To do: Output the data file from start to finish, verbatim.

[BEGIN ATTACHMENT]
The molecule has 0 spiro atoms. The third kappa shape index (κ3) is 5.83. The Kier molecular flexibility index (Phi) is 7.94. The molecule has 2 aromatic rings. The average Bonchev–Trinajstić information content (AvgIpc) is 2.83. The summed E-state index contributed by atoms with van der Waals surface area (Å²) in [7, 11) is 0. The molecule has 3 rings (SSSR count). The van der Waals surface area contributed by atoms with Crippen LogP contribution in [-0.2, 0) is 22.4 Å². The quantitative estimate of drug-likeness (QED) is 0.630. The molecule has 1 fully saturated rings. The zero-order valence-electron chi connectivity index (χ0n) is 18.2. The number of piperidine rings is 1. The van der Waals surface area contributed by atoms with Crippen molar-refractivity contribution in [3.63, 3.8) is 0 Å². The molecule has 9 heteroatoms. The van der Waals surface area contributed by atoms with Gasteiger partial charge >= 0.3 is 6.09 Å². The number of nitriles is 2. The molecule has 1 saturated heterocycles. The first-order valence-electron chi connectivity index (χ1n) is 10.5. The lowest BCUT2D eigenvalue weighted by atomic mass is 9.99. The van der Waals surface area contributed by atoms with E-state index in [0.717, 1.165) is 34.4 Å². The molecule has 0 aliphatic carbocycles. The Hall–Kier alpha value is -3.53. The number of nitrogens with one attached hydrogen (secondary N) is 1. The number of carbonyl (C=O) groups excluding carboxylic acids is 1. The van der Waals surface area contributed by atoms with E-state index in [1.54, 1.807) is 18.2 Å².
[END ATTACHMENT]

The molecule has 0 spiro atoms. The third kappa shape index (κ3) is 5.83. The Kier molecular flexibility index (Phi) is 7.94. The molecule has 2 aromatic rings. The average Bonchev–Trinajstić information content (AvgIpc) is 2.83. The summed E-state index contributed by atoms with van der Waals surface area (Å²) in [7, 11) is 0. The molecule has 3 rings (SSSR count). The van der Waals surface area contributed by atoms with Crippen LogP contribution in [-0.2, 0) is 22.4 Å². The quantitative estimate of drug-likeness (QED) is 0.630. The molecule has 1 fully saturated rings. The zero-order valence-electron chi connectivity index (χ0n) is 18.2. The number of piperidine rings is 1. The van der Waals surface area contributed by atoms with Crippen molar-refractivity contribution in [3.63, 3.8) is 0 Å². The molecule has 9 heteroatoms. The van der Waals surface area contributed by atoms with Gasteiger partial charge >= 0.3 is 6.09 Å². The number of nitriles is 2. The molecule has 1 saturated heterocycles. The first-order valence-electron chi connectivity index (χ1n) is 10.5. The lowest BCUT2D eigenvalue weighted by atomic mass is 9.99. The van der Waals surface area contributed by atoms with E-state index in [0.717, 1.165) is 34.4 Å². The molecule has 0 aliphatic carbocycles. The Hall–Kier alpha value is -3.53. The number of nitrogens with one attached hydrogen (secondary N) is 1. The number of carbonyl (C=O) groups excluding carboxylic acids is 1. The van der Waals surface area contributed by atoms with E-state index in [1.54, 1.807) is 18.2 Å².